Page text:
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Bruce Williams: 2 advisors are better than 1

DEAR BRUCE: My wife and I both have good jobs and will have over $1 million to invest at retirement from our lump-sum company pensions and 401(k) plans. Should we both use the same financial adviser or each have our own separate adviser? My fear is that if we invest with one firm, there is the potential for greater loss if the adviser makes poor decisions. What are your thoughts on this? — Rob

DEAR ROB: Clearly, you and your wife have done well and have things under control. You raise an interesting question. In my opinion, having two financial advisers is the way to go. That doesn’t mean you’ll always listen to one for one of you and another for the other one. You’ll be able to compare two sets of financial advice based on gain and loss. The idea of getting two separate opinions makes sense, and you should be congratulated.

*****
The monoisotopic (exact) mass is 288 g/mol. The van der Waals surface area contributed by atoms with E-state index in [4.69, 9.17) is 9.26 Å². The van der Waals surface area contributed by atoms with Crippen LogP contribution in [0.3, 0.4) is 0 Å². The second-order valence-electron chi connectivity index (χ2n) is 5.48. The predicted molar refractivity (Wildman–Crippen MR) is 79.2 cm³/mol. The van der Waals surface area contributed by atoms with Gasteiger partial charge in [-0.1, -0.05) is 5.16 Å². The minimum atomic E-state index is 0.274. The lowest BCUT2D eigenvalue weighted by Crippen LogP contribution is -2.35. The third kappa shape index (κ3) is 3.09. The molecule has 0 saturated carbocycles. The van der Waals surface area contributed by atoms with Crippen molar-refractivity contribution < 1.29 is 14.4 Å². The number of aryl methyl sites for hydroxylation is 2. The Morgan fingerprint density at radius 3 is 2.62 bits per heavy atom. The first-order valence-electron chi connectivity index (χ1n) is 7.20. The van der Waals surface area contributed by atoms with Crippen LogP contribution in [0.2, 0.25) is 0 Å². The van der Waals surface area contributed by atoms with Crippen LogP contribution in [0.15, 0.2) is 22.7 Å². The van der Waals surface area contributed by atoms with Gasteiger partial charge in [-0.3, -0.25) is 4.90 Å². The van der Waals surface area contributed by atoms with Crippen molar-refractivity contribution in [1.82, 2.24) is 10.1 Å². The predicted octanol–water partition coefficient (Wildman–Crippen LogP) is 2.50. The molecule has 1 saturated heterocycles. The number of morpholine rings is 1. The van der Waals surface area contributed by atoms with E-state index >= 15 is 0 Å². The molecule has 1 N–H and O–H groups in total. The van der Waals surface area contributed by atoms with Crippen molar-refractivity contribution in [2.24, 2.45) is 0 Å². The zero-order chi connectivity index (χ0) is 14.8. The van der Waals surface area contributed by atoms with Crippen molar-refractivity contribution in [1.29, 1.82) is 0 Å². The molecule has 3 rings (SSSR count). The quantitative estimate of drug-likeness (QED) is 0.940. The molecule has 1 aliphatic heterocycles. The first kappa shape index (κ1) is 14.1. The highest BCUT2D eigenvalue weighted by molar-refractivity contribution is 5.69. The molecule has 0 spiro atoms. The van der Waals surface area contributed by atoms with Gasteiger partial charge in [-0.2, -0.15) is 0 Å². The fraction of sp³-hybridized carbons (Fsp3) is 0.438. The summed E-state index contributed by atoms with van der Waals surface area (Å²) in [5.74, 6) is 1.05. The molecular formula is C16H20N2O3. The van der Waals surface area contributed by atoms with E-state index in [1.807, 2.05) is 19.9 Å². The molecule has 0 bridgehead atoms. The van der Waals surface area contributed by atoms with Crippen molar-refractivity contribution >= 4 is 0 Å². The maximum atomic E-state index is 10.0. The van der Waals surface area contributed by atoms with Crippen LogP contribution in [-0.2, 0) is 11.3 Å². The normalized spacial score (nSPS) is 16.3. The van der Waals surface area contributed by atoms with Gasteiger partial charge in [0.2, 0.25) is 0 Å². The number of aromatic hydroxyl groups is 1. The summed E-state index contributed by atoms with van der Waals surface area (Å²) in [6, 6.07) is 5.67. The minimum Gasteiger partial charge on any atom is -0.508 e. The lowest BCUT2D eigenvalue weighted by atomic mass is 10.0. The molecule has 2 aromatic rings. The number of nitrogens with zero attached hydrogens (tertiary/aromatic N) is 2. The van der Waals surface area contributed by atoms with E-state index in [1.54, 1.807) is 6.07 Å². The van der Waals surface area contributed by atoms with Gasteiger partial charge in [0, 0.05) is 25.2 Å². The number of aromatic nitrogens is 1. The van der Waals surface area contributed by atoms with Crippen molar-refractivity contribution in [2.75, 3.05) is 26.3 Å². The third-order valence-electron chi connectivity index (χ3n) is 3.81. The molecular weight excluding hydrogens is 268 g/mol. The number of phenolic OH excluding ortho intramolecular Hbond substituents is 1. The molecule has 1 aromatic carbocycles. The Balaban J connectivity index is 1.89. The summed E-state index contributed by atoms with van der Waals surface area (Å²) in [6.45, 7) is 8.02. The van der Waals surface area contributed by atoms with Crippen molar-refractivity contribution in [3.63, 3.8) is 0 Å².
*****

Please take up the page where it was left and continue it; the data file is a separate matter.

DEAR BRUCE: I need help. I had an accident at a big chain grocery store while I worked as a temp over Christmas stocking shelves. The injury I sustained is a permanent one. I started the process for workers’ compensation. My question is, how long do they pay benefits to me, and do they pay for pain and suffering?



— Concerned Reader

DEAR READER: That the accident happened in a big chain store is good, but the fact that you were a temp is not exactly in your favor. In all likelihood you won’t be given the same courtesy as you would if you were a permanent employee.




With that being said, I can’t tell you how long benefits will be paid or if you’ll be paid for pain and suffering. Making the assumption that you can demonstrate the accident was part of your job, you might be collecting benefits for life. Be certain that you get the best workers’ compensation attorney you can find.

Send questions to bruce@brucewilliams.com. Questions of general interest will be answered in future columns. Owing to the volume of mail, personal replies cannot be provided.


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